City hall will take over parking enforcement in the downtown core at the end of 2012.
Robbins Parking currently enforces downtown parking on a month-to-month contract, but Randy Churchill, the city’s manager of bylaw, regulation and security, said various studies suggested efficiencies could be found by moving downtown parking enforcement in-house.
“We perform a security function as well which is bylaw-oriented, and we also use the private contractor Footprints Security on our streets,” said Churchill. “By making this change we see it as wearing three hats and creating an efficiency by doing that. We integrate our services so that person is a bylaw officer, we’re doing parking enforcement, and they also act as an ambassador for the city at the same time.”
Churchill added a bylaw and security presence would still be in the downtown core on Sundays under the new system, even though parking meters are free that day. The level of enforcement will remain consistent.
The start-up cost of implementing the in-house parking strategy will be about $50,000 in the first year, and become revenue neutral after that.
A new parking manager, three new bylaw enforcement officers and one administrative position will be required for the move, and will be paid as per union agreements.
Churchill said those positions factor in to the revenue neutral framework.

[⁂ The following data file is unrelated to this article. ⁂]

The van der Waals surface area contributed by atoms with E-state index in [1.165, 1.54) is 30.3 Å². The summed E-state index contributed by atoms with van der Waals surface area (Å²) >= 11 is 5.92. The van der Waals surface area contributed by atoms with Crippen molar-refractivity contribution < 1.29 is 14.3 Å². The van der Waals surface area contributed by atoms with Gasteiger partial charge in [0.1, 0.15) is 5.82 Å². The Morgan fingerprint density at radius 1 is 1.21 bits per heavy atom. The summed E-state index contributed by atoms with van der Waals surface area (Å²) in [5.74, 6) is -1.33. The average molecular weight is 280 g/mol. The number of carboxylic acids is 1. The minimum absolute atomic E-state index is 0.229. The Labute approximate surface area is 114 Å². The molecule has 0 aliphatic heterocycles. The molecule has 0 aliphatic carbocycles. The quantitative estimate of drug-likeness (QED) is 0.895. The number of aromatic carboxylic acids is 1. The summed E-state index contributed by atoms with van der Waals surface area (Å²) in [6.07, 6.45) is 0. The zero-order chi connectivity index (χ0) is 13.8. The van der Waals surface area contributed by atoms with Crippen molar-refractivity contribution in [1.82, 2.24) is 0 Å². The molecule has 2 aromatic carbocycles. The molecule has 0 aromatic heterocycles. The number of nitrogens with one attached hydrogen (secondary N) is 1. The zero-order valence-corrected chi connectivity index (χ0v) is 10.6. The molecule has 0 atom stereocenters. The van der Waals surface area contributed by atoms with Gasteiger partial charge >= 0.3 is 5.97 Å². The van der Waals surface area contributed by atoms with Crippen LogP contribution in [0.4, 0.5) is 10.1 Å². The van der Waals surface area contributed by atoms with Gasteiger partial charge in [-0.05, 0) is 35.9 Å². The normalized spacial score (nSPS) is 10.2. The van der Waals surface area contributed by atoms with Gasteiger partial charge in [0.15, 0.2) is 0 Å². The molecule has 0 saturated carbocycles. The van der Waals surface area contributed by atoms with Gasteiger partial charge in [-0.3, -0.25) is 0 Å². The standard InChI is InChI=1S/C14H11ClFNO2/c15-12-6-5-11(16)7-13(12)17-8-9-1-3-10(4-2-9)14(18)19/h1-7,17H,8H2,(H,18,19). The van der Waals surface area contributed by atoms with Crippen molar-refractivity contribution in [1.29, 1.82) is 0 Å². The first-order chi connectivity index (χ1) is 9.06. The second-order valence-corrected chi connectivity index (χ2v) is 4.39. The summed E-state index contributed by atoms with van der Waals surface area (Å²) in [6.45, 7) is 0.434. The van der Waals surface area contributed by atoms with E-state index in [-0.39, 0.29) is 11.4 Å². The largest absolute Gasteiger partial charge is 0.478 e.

The downtown core includes Milton Street to the south and west and Comox Road in the north. The Brechin boat ramp would also be subject to random patrols.
In 2009, the city commissioned Opus International Consultants to conduct a parking management study. Two recommendations that emerged from that study included included hiring a parking operations manager and evaluate the need for in-house parking enforcement.
Also in 2009, Meyers Norris Penny conducted a preliminary cost analysis which suggested there may be a cost savings if the city combined its downtown security, parking and ambassador programs into one city-run department. A further review by MMK Consulting, and confirmed through the city’s finance department, suggested the city would break even on costs with an in-house policy.
Other B.C. municipalities such as Kamloops, Vernon, North Vancouver, Chilliwack and Prince George all manage parking as an in-house function while Kelowna uses a system similar to Nanaimo’s current contracting out parking enforcement.